One Governor of this colony, Étienne de Flacourt, published the History of the Great Isle of Madagascar and Relations, which was the main source of information on the island for Europeans until the late 19th century.

After World War II and until Didier Ratsiraka took the presidency in 1975, Fort Dauphin had a thriving community of Malagasy, French, Chinese and Pakistani merchants with adequate roads connecting the city to Toliara to the west and Fianarantsoa to the west and then north. The port provided a means of exporting cattle to Mauritius and importing various goods from France and elsewhere. During the time Philibert Tsiranana was President of Madagascar, he enjoyed flying down to Fort Dauphin to stay in a villa above Libanona beach.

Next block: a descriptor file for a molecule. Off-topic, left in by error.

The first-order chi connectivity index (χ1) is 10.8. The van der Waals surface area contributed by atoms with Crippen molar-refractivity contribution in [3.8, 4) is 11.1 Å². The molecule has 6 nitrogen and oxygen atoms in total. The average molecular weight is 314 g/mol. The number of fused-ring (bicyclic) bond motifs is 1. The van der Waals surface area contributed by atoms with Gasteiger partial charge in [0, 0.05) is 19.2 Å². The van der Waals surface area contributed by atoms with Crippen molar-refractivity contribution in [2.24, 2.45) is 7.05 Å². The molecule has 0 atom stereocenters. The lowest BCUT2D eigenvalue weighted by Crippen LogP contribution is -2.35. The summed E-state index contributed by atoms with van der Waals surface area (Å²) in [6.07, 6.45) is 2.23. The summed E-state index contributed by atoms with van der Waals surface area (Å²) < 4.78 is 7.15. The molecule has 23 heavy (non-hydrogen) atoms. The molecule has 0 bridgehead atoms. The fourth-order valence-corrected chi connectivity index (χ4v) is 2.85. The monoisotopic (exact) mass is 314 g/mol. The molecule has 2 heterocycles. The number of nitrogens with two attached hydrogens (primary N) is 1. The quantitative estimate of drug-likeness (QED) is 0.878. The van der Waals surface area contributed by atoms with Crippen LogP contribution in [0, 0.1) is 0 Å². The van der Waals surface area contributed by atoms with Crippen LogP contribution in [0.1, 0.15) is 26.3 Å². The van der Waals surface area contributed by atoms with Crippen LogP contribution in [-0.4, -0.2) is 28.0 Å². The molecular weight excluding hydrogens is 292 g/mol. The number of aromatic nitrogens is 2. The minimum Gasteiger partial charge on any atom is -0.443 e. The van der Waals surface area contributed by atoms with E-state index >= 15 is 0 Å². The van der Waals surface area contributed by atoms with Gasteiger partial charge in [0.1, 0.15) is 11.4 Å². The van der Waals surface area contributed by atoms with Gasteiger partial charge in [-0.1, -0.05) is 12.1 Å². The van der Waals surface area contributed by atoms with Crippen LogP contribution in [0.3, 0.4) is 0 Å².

In 1975, the French businesses were nationalized, French citizen's assets were frozen and several were briefly imprisoned.